As a relationship coach, I often encourage those who have divorced to start dating again. I think it is important to give your children an example of a healthy relationship, and it is important for you to heal and move on. I’m not saying that you cannot survive on your own. I am only saying that life is more enjoyable when it is shared. We need other people to support us, emotionally, and we need to have someone who is always there for us when we need them. We can have supportive friends in our lives, but that is not the same thing as having someone who has committed themselves to walking your journey with you, no matter what. Because I advocate for dating after divorce, I hate to be a wet blanket on those who think they have found someone, but I always stress healthy relationships, not just having any relationship. This means that you need to be healthy first, and find someone else who is healthy, too. In this day and age, that in itself is a tall order.
Be careful to find someone with whom you have a lot in common. Yes, opposites can attract, and you should have some separate interests, but be careful about the foundation of your relationship. I have seen numerous times where a couple gets together based on their hatred of their exes, and the common experience of a high conflict divorce. The experience is not something that many people understand so when you find someone who gets it, you feel like you have struck gold. However, when the only thing you have in common is what is hopefully only a temporary experience, you may be setting yourself up for failure. What happens when the kids are grown and this experience becomes a distant memory? It may seem like this will be your life forever, but the truth is, it won’t be.
Sometimes one person is able to move beyond that conflict and the other person is not. What happens to your relationship then? If you have grown beyond it, but your new partner stays stuck in resentment, will that make you feel differently about them? Married couples who stay together only because of their children also find out that there is nothing there once the children move out. Those couples can learn to rebuild a relationship, but that is pretty rare. There is a better chance of staying together when you have many building blocks in your relationship foundation.
When you search for a new relationship, try to think in overall terms of your life and what you hope to accomplish in the future. Look at the events of your life to see what is going to be temporary and what will be more permanent. While divorce is permanent, divorce difficulties are temporary. Believe that both of you will move past this one day. Having children to raise is also permanent, but temporary in the fact that those children will become adults with lives of their own, and they will not need you as much. Find a partner that your want to live with through good times and bad, with small children at home or grown children out of the home. Before getting too involved with anyone, think about what life is like now, and in the future, and in the other person’s life now and in their future, and discuss how you see that future together.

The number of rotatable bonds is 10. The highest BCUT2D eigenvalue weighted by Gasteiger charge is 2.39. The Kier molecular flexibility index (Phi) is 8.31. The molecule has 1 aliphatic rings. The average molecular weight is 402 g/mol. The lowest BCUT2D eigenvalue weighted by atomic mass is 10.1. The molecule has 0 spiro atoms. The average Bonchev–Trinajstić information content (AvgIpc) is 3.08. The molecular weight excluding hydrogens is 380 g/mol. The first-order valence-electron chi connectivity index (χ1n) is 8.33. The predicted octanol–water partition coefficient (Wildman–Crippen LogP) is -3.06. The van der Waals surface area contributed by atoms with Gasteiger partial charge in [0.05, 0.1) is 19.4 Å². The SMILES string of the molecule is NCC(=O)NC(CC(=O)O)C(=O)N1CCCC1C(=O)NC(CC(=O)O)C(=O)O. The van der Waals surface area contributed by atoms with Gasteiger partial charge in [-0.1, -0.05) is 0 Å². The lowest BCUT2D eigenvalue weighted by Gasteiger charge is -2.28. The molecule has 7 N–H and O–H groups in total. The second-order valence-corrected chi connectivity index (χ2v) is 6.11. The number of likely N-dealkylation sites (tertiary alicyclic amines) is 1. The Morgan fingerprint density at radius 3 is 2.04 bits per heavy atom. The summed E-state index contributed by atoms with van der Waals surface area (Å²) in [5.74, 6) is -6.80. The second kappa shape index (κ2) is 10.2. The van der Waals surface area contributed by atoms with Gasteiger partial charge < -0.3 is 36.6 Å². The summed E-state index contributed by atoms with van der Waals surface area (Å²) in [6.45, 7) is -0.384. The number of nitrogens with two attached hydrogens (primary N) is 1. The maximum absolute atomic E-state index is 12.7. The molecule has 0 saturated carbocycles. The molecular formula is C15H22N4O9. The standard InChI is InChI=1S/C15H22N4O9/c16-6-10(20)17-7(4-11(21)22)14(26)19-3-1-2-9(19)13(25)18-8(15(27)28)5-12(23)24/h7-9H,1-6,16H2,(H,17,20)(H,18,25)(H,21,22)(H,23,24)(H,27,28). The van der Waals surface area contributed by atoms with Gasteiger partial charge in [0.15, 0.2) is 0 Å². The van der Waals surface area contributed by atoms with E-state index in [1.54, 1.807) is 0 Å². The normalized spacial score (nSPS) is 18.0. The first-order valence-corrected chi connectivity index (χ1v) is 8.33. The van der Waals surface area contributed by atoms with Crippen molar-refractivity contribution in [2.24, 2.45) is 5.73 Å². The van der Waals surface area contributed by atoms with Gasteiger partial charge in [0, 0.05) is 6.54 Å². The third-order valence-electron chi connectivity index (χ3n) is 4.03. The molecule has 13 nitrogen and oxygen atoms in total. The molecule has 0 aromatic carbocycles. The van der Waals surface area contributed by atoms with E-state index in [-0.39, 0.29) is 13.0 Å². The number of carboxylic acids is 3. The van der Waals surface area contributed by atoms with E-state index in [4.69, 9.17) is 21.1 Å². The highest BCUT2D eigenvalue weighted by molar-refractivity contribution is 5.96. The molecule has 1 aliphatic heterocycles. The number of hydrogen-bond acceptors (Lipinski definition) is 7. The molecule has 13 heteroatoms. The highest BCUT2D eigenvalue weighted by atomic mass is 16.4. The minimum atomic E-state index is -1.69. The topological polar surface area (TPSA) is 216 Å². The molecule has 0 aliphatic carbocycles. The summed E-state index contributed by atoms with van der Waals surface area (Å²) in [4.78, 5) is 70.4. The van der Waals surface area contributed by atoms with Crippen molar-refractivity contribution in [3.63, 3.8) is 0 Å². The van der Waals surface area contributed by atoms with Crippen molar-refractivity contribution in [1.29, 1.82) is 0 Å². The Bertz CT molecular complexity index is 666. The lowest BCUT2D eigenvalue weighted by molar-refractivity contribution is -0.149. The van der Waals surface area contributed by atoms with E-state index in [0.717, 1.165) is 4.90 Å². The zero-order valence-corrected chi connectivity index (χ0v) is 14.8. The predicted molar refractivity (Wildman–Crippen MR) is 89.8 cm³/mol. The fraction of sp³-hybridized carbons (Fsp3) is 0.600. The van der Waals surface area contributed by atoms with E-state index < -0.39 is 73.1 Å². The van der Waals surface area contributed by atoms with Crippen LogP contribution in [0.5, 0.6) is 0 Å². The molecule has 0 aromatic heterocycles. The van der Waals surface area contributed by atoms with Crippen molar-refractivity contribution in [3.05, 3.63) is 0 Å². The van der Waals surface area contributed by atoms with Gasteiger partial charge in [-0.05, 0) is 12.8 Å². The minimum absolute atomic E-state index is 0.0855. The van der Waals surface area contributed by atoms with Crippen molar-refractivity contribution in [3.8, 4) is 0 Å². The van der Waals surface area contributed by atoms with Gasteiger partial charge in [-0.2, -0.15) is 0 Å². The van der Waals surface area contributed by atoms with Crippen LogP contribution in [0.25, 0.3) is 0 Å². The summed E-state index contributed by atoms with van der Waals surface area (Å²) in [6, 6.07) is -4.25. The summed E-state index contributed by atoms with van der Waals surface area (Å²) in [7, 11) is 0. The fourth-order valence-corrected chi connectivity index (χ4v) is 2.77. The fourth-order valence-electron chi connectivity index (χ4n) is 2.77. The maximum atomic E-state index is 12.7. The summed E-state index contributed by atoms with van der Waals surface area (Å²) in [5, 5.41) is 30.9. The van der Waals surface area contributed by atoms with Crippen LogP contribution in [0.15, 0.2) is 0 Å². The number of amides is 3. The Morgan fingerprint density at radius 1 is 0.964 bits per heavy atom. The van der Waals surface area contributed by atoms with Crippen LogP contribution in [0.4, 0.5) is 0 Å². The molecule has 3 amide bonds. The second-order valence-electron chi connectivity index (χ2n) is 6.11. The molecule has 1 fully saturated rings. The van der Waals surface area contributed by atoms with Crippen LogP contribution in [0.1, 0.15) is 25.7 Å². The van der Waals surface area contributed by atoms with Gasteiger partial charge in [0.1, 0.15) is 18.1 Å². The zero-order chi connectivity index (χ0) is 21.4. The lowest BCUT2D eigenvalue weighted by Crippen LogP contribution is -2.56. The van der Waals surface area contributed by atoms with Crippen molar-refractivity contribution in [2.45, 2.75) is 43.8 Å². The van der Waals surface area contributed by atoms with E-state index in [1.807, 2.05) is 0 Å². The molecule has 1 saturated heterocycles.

When a relationship has its roots in a temporary situation, the relationship may be doomed to be only temporary. If you want something to last long term, you will have to choose a mate who loves so much about you that they will ride all temporary and permanent life events with you. What is it that attracts you to the other person? What attracts the other person to you? If you are afraid to ask them that question then you are not in a healthy relationship. If you are together because you were able to talk for hours about the similarities in your divorce experiences, realize that those experiences have a basis in the involvement of two other people, too. What else do you have to talk about?
I have seen a few times where a relationship is based on both people being involved in high conflict divorce and nothing else. Each time, these relationships have failed. There is nothing wrong with failed relationships because we do learn from them, but when children are involved, I urge you to be cautious. Conflicts always involve two people. Think about that. Examine how each of you handles conflict because you just may repeat the cycle. That would be more damaging to your kids than staying alone. As always, don’t rush into anything before you are ready. Divorce is a period of time when a person will go through great change. Hopefully you and your new partner will come out as better people, the unfortunate truth is that not everyone does. Make sure that you have healed enough to be in a relationship with someone because if you have not done the work you need to do on yourself, these issues will creep into this relationship, too.